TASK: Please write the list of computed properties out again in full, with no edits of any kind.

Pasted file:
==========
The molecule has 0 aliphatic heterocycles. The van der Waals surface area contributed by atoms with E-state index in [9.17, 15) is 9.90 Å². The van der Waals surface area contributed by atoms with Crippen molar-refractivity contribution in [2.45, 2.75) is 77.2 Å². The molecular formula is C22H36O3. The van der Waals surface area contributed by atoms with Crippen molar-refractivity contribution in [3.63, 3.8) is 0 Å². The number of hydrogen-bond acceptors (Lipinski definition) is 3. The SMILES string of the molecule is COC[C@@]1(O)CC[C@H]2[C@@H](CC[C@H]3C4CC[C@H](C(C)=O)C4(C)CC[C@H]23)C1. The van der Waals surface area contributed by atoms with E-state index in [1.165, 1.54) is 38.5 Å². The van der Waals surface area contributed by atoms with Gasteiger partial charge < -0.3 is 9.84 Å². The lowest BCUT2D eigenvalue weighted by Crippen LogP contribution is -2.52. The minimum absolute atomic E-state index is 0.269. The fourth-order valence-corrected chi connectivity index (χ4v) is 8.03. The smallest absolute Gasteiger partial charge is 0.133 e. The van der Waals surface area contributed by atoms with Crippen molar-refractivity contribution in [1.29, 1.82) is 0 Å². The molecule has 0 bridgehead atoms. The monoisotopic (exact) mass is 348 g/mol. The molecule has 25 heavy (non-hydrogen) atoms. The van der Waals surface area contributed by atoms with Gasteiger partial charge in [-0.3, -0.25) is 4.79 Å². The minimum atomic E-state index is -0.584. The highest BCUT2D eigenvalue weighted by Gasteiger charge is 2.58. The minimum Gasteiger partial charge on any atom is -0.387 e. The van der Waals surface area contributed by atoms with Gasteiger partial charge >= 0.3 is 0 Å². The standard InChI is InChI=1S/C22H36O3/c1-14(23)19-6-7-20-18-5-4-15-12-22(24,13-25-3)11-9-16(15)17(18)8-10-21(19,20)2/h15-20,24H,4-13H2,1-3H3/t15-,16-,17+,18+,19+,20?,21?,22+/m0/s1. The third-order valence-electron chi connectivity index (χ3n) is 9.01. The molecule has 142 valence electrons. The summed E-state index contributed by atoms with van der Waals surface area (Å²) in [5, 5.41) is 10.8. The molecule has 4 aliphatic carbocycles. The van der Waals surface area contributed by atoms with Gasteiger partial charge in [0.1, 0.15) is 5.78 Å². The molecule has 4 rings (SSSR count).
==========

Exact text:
The molecule has 0 aliphatic heterocycles. The van der Waals surface area contributed by atoms with E-state index in [9.17, 15) is 9.90 Å². The van der Waals surface area contributed by atoms with Crippen molar-refractivity contribution in [2.45, 2.75) is 77.2 Å². The molecular formula is C22H36O3. The van der Waals surface area contributed by atoms with Crippen molar-refractivity contribution in [3.63, 3.8) is 0 Å². The number of hydrogen-bond acceptors (Lipinski definition) is 3. The SMILES string of the molecule is COC[C@@]1(O)CC[C@H]2[C@@H](CC[C@H]3C4CC[C@H](C(C)=O)C4(C)CC[C@H]23)C1. The van der Waals surface area contributed by atoms with E-state index in [1.165, 1.54) is 38.5 Å². The van der Waals surface area contributed by atoms with Gasteiger partial charge < -0.3 is 9.84 Å². The lowest BCUT2D eigenvalue weighted by Crippen LogP contribution is -2.52. The minimum absolute atomic E-state index is 0.269. The fourth-order valence-corrected chi connectivity index (χ4v) is 8.03. The smallest absolute Gasteiger partial charge is 0.133 e. The van der Waals surface area contributed by atoms with Crippen molar-refractivity contribution in [1.29, 1.82) is 0 Å². The molecule has 0 bridgehead atoms. The monoisotopic (exact) mass is 348 g/mol. The molecule has 25 heavy (non-hydrogen) atoms. The van der Waals surface area contributed by atoms with Gasteiger partial charge in [-0.3, -0.25) is 4.79 Å². The minimum atomic E-state index is -0.584. The highest BCUT2D eigenvalue weighted by Gasteiger charge is 2.58. The minimum Gasteiger partial charge on any atom is -0.387 e. The van der Waals surface area contributed by atoms with Gasteiger partial charge >= 0.3 is 0 Å². The standard InChI is InChI=1S/C22H36O3/c1-14(23)19-6-7-20-18-5-4-15-12-22(24,13-25-3)11-9-16(15)17(18)8-10-21(19,20)2/h15-20,24H,4-13H2,1-3H3/t15-,16-,17+,18+,19+,20?,21?,22+/m0/s1. The third-order valence-electron chi connectivity index (χ3n) is 9.01. The molecule has 142 valence electrons. The summed E-state index contributed by atoms with van der Waals surface area (Å²) in [5, 5.41) is 10.8. The molecule has 4 aliphatic carbocycles. The van der Waals surface area contributed by atoms with Gasteiger partial charge in [0.1, 0.15) is 5.78 Å². The molecule has 4 rings (SSSR count).